The clock is ticking on contract driller Boart Longyear's financial viability, with US lenders pushing back against conditions of a critical fund-raising aimed at providing the troubled company with breathing space.
Boart Longyear is seeking to raise $US300 million ($317 million) through a five-year bond issue, with $US260 million of this via secured debt and the balance unsecured.
However, prospective lenders of the unsecured portion of the debt are wary of the company's near-term prospects, and are believed to be trying to force the company to provide security over the entire raising. But this threatens to jeopardise security provided for existing debt on issue, complicating the company's fund-raising options.
The pushback from US lenders come in the wake of US credit ratings agencies Moody's and Standard and Poor's downgrading the company's credit rating earlier this month, which put a cloud over the driller's near fund-raising prospects.
Late last month, Boart Longyear reported a June half net loss of $329 million in the wake of the slump in drilling demand, with the company providing guidance for full-year earnings before interest, tax, depreciation and amortisation of about $US116 million.
Management is in the process of slashing costs, although the slump in drilling activity is complicating their efforts.
In the wake of speculation over the pressure from US lenders, Boart Longyear sought a trading suspension on the ASX Friday, as it seeks to resolve the impasse by the start of sharemarket trading on Monday.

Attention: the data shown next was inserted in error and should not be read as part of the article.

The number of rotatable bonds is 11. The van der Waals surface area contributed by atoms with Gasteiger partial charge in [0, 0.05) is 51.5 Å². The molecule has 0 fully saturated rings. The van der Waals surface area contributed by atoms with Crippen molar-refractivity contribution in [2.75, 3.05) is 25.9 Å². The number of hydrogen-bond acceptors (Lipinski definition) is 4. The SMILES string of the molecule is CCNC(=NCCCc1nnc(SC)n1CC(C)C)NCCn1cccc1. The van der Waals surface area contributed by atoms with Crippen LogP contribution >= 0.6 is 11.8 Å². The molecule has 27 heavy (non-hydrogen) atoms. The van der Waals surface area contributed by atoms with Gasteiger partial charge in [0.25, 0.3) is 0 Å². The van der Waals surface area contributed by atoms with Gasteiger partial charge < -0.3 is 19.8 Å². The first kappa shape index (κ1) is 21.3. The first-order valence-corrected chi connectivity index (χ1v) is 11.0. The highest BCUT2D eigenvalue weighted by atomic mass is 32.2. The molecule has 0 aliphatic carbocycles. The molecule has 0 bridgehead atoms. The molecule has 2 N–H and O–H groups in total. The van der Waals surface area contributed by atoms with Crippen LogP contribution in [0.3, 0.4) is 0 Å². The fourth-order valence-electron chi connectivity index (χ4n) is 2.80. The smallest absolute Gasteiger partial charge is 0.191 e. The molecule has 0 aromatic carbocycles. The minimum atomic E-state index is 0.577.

Earlier this month, several directors bought shares in the company at about 48¢ a share. It last traded at 49¢. Others with an exposure to the sector, such as Imdex, have flagged continued sluggish demand before any upturn could emerge.'
"The company anticipates activity in the mining sector will remain subdued throughout FY14," Imdex told its shareholders recently.
One of the difficulties for Boart Longyear is that it has a sizeable exposure to the gold sector, which accounted for 42 per net of revenue in the June half.
The fall in the gold price has prompted gold miners and explorers to slash spending in a bid to conserve cash, amid wariness over the outlook for further declines.
The problems that have beset Boart Longyear come as some canny small players have been able to take advantage of the industry's slump.
Five years after selling to A.J. Lucas for $150 million, the Mitchell family is to merge its new drill sector assets into contractor Drill Torque, in which Washington H. Soul Pattinson is a shareholder.